We can’t really call equities an inflation hedge then. Not when their real return falls with high inflation!

The professors note:

These results suggest that the correlation between real equity returns and inflation is negative.

i.e. equities have been a poor hedge against inflation.

There is extensive literature which backs this up. Fama and Schwert (1977), Fama (1981), and Boudoukh and Richardson (1993) are the three classic papers.

Credit Suisse Equity Yearbook, 2021

If this fact is so accepted in academic circles, why do we think of owning equities in the face of rising inflation?

It’s because the returns from equities have a strong record of beating inflation over the long-term.

Shares do not hedge against inflation. But the magnitude of their out-performance versus other assets means over many decades and cycles they’ve typically delivered the best returns, easily beating inflation.

What assets really hedge against inflation?

Generally you want to own real assets – ‘stuff’ – when inflation takes off, if you want to hedge against inflation.

After all, inflation in part expresses how the price of stuff is changing.2 [10]

The following from Bank of America (via Trustnet [11]) shows such correlations:

Source: Bank of America

Most things are positively correlated to inflation over the long-term.

Even cash! (That’s because interest rates tend to rise as inflation rises.)

The big exception is long-term government bonds. These are negatively correlated.

If inflation heads a lot higher then you’d look at returns from long-term bonds through your fingers. From behind the sofa.

Note the image shows correlations, not past or future returns.

The price of platinum is strongly positively correlated to inflation. That doesn’t mean platinum will necessarily be a brilliant investment.

Picking your poison in 2021

The best hedge against inflation are products designed for that purpose.

Index-linked government bonds, perhaps a basket of inflation-linked corporate bonds, or NS&I index-linked certificates [13].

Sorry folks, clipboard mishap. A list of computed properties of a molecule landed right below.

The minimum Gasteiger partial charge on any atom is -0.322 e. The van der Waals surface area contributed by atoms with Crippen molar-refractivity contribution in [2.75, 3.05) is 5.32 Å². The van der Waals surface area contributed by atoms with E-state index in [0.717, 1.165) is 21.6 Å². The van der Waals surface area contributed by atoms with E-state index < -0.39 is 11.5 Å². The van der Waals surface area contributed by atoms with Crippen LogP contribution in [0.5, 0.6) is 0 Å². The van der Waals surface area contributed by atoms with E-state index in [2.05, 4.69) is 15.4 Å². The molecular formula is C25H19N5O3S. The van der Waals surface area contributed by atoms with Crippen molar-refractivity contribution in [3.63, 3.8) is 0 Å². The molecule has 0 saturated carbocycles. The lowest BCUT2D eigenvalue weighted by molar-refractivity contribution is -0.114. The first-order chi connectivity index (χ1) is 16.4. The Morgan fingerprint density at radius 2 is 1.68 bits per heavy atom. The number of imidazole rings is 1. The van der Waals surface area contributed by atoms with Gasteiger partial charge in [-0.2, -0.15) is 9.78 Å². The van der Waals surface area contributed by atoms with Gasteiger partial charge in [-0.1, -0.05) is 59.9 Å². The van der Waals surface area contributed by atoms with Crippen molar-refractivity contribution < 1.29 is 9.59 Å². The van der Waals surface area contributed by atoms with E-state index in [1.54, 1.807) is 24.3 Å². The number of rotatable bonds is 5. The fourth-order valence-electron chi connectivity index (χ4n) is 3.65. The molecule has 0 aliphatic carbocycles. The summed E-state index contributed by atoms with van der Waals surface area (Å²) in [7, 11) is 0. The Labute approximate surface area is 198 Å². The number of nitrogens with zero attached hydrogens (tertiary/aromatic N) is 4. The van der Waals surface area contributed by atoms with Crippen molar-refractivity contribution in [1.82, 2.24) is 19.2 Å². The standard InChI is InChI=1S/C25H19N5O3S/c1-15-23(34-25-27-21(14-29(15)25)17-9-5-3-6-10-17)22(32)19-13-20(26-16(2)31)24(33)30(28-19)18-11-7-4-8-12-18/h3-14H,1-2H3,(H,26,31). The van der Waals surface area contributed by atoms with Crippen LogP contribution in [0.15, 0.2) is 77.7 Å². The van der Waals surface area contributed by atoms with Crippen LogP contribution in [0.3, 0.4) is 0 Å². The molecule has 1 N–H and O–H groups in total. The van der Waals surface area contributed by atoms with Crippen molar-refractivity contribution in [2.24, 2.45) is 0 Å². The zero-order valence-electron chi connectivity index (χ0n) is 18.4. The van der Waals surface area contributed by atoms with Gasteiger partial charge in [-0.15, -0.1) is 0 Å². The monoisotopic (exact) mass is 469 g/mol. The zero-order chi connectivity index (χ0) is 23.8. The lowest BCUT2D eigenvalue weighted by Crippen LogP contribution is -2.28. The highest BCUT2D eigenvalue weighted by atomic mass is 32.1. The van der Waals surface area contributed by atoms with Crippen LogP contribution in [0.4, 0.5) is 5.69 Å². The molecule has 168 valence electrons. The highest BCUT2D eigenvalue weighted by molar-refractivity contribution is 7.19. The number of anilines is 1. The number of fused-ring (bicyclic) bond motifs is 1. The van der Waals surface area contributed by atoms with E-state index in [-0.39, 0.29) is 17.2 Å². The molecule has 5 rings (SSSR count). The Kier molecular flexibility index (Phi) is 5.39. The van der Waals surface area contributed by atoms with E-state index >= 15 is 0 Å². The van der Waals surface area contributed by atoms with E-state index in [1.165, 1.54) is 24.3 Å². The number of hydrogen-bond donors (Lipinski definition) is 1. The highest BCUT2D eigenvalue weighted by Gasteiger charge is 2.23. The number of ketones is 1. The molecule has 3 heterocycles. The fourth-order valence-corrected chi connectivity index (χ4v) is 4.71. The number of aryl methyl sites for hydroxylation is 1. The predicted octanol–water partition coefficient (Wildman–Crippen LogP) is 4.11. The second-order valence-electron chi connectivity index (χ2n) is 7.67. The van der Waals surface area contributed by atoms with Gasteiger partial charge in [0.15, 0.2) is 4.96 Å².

However index-linked bonds are very expensive today. They are vulnerable [14] to interest rate rises.

Corporate bonds introduce credit risk.

As for NS&I certificates, they aren’t even available to new investors. They also pay a pathetically low [15] real return to those who already own them.

You’ll be hedged against inflation with NS&I index-linked certificates for sure. But you’re guaranteed to only just beat it…

Beyond that – and set against everything I’ve written above – I believe most of us should concentrate more on beating inflation than hedging against it. For a private investor with real world spending concerns, the long-term outcome is more important than the short-term correlations.

For most of us that means a healthy allocation to assets like equities and property – and crossing our fingers that we don’t face 20 years of stagflation. (You might want to own some gold [16] in case of that).

Given how strongly correlated bonds are to inflation – they will surely do badly when inflation is running hot – you could argue holding fewer [17] in a portfolio is also an effective way to dial down inflation risk [18].

However the more you reduce your government bonds, the more exposed you are to stock market falls – and also to deflation.

Beating inflation over the long-term

Finally, what do you know about inflation that the market doesn’t? It’s been constant media chatter for months now.

Someone [19] somewhere is always warning [20] of higher inflation.

I first saw that Bank of America forecasting imminent inflation – complete with an earlier version of its correlation image I included above – in the Financial Times [21] in 2016.

And before that, at the start of QE [22] I worried – like most people who didn’t work at the US Federal Reserve – about the inflationary consequences of monetary expansion.

Well it’s been 12 years and we’re still waiting!

Remember, if you’re working your income is likely to rise with inflation. Also if you own a house with a mortgage, over the medium-term inflation will probably push up prices while whittling down the real value of your debt.

Passive investors are probably best mostly sticking to a diversified portfolio, with a mix of assets aimed at beating inflation [23] over the long-term, while also guarding against other scenarios [24].

If you want to gamble, punt on your national football team!

  1. I’m assuming you’d earn a return on your stake between tournaments. And I haven’t done the maths! But given England hasn’t won anything since the 1960s I’m confident. [ [27]]
  2. The other part is changes in the price of services. [ [28]]